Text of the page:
Wednesday, January 14, 2009

Too tired to make this very interesting

This Boot Camp crap has me knackered.

The cat sits next to me on the couch. She is snoring. I had no idea cats could snore. It sounds remarkably like the video of Grace snoring.

Speaking of the cat, I'm starting to feel a very faint affection for her. This is alarming.

First, the boring stuff (I'm writing about this because some of you have asked me to):

I spoke too soon yesterday. The Child woke up several times yesterday evening. I couldn't handle it and went grocery shopping. Some of you already know that I hate grocery shopping. I hate it even more at 10:00 at night. And even more when it's 37 below zero. This tells you how distressing this was for me. And she wasn't even crying that much, just waking up off and on for a couple hours.

This morning she woke up early again. At five. I went in to check on her almost right away, and I am so glad I did. Her swaddling blanket was wrapped all the way around her head. I'm not talking a corner of it. I'm talking the main part of the blanket that is supposed to wrap around her torso. I tore it off her and then ran out of the room, hoping she'd go back to sleep. She didn't, which is probably a good thing; if I hadn't had to feed her, I would have lain awake in bed, my mind turning all the what-ifs over and over and over in my head.

But all is not lost for the swaddle. I figured out how she got out. We'd had the crib propped up just a little bit from when she was first born and had a *kid. She was creeping down the bed, and her movement pulled the swaddle loose. Just to be sure, I've been checking during every nap today (one was almost two hours long!), and it's held very tight.

*OH. Oh my. I'm more tired than I realized. That's supposed to be "cold". I'm leaving that typo in, though, because it's just way too much fun.

Naptime Boot Camp: Day Two went swimmingly. Emphasis on "Day". She was a ball of brilliant sunshine almost constantly today. Night Two is another story. After I put her down tonight, all cozily swaddled and happy and sleepy, she started screaming. And I tell you what, I have never heard her scream like this.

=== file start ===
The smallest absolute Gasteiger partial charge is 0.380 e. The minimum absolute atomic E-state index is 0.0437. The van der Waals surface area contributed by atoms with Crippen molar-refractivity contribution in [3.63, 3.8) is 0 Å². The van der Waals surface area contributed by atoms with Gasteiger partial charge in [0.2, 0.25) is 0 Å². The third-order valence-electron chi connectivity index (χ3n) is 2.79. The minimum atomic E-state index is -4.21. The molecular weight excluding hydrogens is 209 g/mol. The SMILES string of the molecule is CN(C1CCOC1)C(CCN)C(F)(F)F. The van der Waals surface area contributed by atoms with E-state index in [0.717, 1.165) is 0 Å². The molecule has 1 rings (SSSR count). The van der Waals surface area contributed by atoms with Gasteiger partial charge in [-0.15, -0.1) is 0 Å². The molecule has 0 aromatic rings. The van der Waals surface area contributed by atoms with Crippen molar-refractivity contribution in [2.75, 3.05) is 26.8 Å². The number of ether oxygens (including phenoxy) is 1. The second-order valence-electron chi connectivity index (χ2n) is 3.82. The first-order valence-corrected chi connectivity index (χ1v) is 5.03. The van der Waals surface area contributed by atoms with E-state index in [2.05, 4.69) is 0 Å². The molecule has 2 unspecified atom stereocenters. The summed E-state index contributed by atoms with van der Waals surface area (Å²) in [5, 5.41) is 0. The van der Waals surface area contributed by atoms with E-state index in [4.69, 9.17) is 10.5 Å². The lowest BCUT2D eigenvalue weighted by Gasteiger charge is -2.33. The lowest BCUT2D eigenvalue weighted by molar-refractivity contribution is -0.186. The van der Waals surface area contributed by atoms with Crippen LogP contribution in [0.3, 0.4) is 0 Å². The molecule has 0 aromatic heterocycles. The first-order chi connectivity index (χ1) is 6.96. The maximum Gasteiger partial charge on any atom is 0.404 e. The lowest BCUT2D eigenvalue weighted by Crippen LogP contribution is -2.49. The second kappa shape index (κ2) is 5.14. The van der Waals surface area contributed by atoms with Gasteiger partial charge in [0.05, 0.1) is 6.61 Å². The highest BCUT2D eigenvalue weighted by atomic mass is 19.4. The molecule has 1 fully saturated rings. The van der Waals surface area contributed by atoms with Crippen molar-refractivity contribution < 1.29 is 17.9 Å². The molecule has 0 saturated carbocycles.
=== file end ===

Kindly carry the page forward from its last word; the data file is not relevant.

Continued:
At the twenty-minute mark (going in every ten, of course), I went into her room, and I broke. I picked her up. I had to make sure she wasn't actually hurting. I think she might have been. Even after she calmed down, she kept arching her back and straightening her legs out (my child is now taller than I am, by the way). So I don't know. If it was gas, there wasn't much I could have done about it. I give her gas drops before bed and make sure she's well-burped. But I held her and rocked her and told her I loved her and kissed her. She was mostly asleep by the time I put her back in the crib, so I know by that time there was nothing wrong with her.

Seconds after I closed her door, the screaming started again, worse than before. So we went back to the ten-minute intervals. I was crying, which I never do. James was fretting. I updated my Facebook status, telling the Internet I was going to eat my young.

James offered to go calm her down. "NO!" I said. "That'll screw everything up!" I was a little worried that my rocking her before had already made it worse.

A few minutes later, he went upstairs anwyay, and I didn't stop him. The practical, logical side of me wanted to, but the mother just sagged with relief. Grace stopped crying. I stopped crying. James came down twenty minutes later. "What did you do?" It was both an accusation and honest curiosity. Duct tape? Pacifier taped to face? What?

"Nothing," he said.

"Oh, you just rocked her?" I asked.